Products that don't list their ingredients have something to hide, Johnston said.
"If they don't list their ingredients, they probably have chemicals you don't want," she said.
Fragrance is another catchall term that hides dozens of different chemicals, some that may cause cancer, Sutton said.
"Look for products that use essential oils for fragrance instead," she advised.
The Environmental Working Group has set up an extensive database of thousands of common cosmetic and personal care products by name and brand that consumers can check for free to determine their safety.
The website is www.cosmeticdatabase.com.
I compared it against my own cosmetics and found my "nourishing" mascara was of moderate hazard and had some ingredients in it that have been linked to allergies and cancer.
In addition, I learned that more than 70 percent of the 750 other mascaras tested had lower concerns, so it makes sense to switch.
Similarly, my "clean" makeup foundation was of high hazard compared with 86 percent of the rest of the market tested. Out it went as well.
Unfortunately, there is no such database for household cleaning products, Sutton said.
"They are difficult to buy because there are no laws to require ingredients labeling," she said. "All you have is marketing."
Sutton advises avoiding anti-bacterial cleansers, because that means they generally have pesticides in them, and studies have shown they don't improve the health of households that use them.
Be sure to follow the instructions on the cleaning product as well, she said.
"One cleaner called Simple Green has a spray nozzle on it, but it's sold as a concentrate and is supposed to be diluted with water," she said.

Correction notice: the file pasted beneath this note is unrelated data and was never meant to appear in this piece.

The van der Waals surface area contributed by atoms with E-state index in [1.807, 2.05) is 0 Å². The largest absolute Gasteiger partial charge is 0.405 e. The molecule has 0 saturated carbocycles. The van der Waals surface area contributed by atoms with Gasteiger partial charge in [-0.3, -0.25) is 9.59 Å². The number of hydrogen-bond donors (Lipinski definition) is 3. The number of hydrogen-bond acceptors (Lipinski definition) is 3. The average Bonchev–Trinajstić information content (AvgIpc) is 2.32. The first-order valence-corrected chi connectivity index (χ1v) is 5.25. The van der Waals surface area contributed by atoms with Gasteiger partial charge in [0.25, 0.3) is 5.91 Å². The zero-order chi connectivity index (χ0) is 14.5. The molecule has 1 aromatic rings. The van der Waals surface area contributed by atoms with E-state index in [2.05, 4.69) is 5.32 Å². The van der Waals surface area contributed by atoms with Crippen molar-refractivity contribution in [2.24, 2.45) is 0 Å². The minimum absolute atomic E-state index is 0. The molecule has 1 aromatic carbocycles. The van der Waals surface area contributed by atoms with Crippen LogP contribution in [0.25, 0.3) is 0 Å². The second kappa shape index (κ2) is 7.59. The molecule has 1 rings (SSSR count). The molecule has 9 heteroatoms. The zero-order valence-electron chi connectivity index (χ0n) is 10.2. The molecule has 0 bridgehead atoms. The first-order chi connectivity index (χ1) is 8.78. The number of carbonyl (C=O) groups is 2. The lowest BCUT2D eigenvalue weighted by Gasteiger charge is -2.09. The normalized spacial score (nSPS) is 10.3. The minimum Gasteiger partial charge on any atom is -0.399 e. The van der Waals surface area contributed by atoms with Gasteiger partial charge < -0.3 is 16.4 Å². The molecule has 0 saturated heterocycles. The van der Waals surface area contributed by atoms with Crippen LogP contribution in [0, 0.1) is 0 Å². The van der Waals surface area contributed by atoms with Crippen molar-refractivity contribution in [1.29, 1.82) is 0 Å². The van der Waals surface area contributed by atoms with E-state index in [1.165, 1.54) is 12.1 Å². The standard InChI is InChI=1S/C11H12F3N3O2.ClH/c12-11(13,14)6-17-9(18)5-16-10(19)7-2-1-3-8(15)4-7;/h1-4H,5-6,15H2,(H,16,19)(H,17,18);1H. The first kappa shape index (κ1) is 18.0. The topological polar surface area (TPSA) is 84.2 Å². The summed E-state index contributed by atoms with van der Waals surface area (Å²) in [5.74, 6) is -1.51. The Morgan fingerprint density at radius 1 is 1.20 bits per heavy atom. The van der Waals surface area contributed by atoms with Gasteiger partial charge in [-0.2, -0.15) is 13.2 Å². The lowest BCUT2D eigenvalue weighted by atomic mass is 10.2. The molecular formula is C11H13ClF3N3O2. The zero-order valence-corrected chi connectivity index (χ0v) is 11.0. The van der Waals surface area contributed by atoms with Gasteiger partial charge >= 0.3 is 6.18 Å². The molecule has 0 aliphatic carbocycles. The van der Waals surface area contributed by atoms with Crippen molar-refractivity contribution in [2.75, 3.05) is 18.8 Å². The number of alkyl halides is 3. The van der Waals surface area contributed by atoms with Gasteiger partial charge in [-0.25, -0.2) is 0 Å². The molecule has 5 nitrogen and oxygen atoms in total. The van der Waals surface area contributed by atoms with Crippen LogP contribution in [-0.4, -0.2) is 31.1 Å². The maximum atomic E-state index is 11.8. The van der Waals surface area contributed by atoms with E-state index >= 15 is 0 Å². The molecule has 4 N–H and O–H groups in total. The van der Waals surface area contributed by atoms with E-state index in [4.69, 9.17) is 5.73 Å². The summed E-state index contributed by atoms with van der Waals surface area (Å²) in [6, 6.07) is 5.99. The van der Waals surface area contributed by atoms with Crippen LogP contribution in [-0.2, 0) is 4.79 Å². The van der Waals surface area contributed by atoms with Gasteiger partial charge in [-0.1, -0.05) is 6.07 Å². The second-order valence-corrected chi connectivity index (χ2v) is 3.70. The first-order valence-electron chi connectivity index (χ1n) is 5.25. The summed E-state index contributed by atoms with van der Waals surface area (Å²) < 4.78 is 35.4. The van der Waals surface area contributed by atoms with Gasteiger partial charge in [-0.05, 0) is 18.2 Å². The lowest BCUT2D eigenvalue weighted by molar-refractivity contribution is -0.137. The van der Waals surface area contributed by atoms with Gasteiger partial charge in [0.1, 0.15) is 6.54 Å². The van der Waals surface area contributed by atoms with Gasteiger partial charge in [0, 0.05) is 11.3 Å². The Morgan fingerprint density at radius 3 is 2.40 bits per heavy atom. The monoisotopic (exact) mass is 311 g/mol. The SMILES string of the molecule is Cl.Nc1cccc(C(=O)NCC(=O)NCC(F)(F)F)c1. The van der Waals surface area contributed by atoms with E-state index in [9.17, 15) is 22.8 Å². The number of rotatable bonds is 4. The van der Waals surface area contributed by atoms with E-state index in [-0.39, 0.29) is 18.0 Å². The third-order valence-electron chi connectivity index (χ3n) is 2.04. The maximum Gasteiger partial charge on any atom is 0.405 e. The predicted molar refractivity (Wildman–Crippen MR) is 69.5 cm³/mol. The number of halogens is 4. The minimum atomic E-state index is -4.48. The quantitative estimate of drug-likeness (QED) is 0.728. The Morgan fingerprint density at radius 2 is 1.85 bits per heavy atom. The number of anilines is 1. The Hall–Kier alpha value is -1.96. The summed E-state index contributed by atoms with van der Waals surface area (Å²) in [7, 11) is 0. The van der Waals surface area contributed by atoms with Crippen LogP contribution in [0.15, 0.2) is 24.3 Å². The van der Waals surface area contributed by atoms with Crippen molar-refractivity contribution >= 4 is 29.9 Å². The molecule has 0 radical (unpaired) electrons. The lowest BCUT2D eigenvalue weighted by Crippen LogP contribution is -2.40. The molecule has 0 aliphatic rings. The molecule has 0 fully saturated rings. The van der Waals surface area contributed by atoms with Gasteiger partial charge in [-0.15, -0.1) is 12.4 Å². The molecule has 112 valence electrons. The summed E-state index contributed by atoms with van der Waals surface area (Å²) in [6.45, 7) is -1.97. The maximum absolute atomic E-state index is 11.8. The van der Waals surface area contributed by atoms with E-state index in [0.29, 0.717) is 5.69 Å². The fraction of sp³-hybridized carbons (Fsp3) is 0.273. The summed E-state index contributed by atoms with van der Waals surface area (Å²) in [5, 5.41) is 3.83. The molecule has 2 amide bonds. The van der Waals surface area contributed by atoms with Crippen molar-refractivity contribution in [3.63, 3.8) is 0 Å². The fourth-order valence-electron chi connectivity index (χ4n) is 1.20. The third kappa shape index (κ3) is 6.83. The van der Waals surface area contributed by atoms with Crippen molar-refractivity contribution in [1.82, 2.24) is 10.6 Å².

There are certification standards for cleaners with the Green Seal and EcoLogo, but those are more for institutional cleaners and not consumer household products, she said.
Johnston carries a number of household cleaner brands at her store, such as The Laundress, a biodegradable, nontoxic concentrate for laundry, including dry cleaning; and Better Life, all-natural surface cleaners that list all ingredients on the label.
While green products might cost more, they are often in concentrated forms, so they last longer, she said.
Vinegar and baking soda are natural alternatives for cleaning. Johnston said there is a new scented vinegar that smells good for those who don't like the smell of regular vinegar.
Whole Foods also carries nongrocery green products, including 181 household cleaning products and more than 1,000 personal care products, according to a spokeswoman.
The most popular brands sold at Whole Foods are Seventh Generation for household cleaning products and its "365" private label, house-brand body care products, she said.
Green is becoming more mainstream as traditional retailers like Target and Walmart and big-box clubs like Sam's Club and Costco expand their green product lines, Sutton said.
If you buy green from traditional retailers, just be sure do a little detective work beforehand to make sure you are getting the real deal, she said.
Teresa McUsic's column appears Fridays.